Here is how the author describes it:
“Imagine a future where we could capture everything that we see, touch, and do. We would forget nothing, and our fallible, natural memories would be replaced by prosthetic digital memories. We’d forget no names, no appointments, nothing that we had previously learned. We’d never get in arguments that question our actions because we’d have accurate records to review and resolve our disputes. This is the vision of lifelogging (also called “quantified self”, “life caching”, “self-tracking”, “auto analytics” etc.), which is an attempt to digitally capture every bit of information we touch, and every event we experience.” (18)
More focused on individual memory process, personal informatics is a step beyond:
“The terms Personal Informatics was first coined by Ian Li to describe a growing class of systems that were being developed to improve upon lifelogging (Li, Dey, & Forlizzi, 2010). While lifelogging attempts to capture as much information about one’s life as possible, personal informatics focuses on capturing personally relevant information with the express intention of retrieving this information later. In other words, this information is about and for the person. By capturing veridical records and facilitating subsequent retrieval of these records, personal informatics systems could be powerful tools to help reminiscence, reflection and behavior change.” (19)
The author categorizes personal informatics systems as:
Leaving critical reflections about this topics for the conclusion, what is interesting here is to reflect about the role and possible shapes of technologies specifically designed to support memory, trying to understand what are the more diffused and interesting technologies, how people currently use, perceive and are influenced by them.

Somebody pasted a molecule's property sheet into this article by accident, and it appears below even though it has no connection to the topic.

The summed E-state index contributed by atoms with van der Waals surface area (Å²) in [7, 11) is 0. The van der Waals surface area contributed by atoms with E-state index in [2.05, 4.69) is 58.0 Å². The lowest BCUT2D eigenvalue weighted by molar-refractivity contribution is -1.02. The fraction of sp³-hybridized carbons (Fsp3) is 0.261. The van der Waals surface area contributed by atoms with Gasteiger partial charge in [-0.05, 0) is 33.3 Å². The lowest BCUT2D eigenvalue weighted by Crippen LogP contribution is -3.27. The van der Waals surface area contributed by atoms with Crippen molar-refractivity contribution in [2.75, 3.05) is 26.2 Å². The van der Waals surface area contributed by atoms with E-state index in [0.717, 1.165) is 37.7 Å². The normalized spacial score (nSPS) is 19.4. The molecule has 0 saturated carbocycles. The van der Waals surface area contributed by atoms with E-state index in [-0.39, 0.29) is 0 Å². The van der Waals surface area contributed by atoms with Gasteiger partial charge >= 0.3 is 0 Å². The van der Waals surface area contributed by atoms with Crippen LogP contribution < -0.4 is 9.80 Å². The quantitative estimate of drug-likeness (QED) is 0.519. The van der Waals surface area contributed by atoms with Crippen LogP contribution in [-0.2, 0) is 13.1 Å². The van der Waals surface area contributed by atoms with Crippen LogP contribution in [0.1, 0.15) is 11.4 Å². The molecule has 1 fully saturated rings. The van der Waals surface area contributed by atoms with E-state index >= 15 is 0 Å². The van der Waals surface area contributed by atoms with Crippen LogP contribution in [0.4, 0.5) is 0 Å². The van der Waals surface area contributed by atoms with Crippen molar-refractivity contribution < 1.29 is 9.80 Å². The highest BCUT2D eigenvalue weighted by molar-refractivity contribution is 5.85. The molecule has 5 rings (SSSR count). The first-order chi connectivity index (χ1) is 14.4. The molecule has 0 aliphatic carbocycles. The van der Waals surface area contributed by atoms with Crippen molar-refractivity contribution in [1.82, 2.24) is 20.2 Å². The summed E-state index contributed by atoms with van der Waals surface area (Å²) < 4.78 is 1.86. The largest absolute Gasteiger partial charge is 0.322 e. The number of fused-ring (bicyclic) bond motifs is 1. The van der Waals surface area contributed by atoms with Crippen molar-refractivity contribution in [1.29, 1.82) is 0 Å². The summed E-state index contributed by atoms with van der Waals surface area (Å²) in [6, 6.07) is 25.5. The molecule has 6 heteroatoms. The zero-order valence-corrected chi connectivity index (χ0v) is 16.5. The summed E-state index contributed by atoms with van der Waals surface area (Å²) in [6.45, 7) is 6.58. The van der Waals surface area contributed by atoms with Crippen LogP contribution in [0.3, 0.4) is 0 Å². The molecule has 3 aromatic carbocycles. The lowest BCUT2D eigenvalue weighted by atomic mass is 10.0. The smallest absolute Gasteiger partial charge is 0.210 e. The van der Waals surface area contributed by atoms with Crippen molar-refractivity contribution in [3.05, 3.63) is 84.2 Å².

After the Streaming Egos exhibit, which was featured in Dusseldorf on January 16-17th 2016, we had in our hands a new, perturbing, object.
If we have demonstrated that non-human forms of writing are already in place influencing our perception and the way in which we construct the self, what (social, anthropological, political, legal) consequences can the existence and wide accessibility of an “Algorithmic Autobiography” have on people’s lives?
We want to conclude this article trying to expand this question.
When we relate to an “autobiography” we accept to relate to “someone” which is telling us a “non-fiction”, “truthful” story about “his/her” life: this is what scholar Phlippe Lejeune defines as the “autobiographical pact” Which, he argues, is the condition for an autobiography to exist and to be considered as “valid”.
It means that we recognize this “someone” (the “author”) as a subject with a defined identity, and with precise responsibilities to us (the readers). In a word: we establish a “contract” (with social and even possible legal consequences).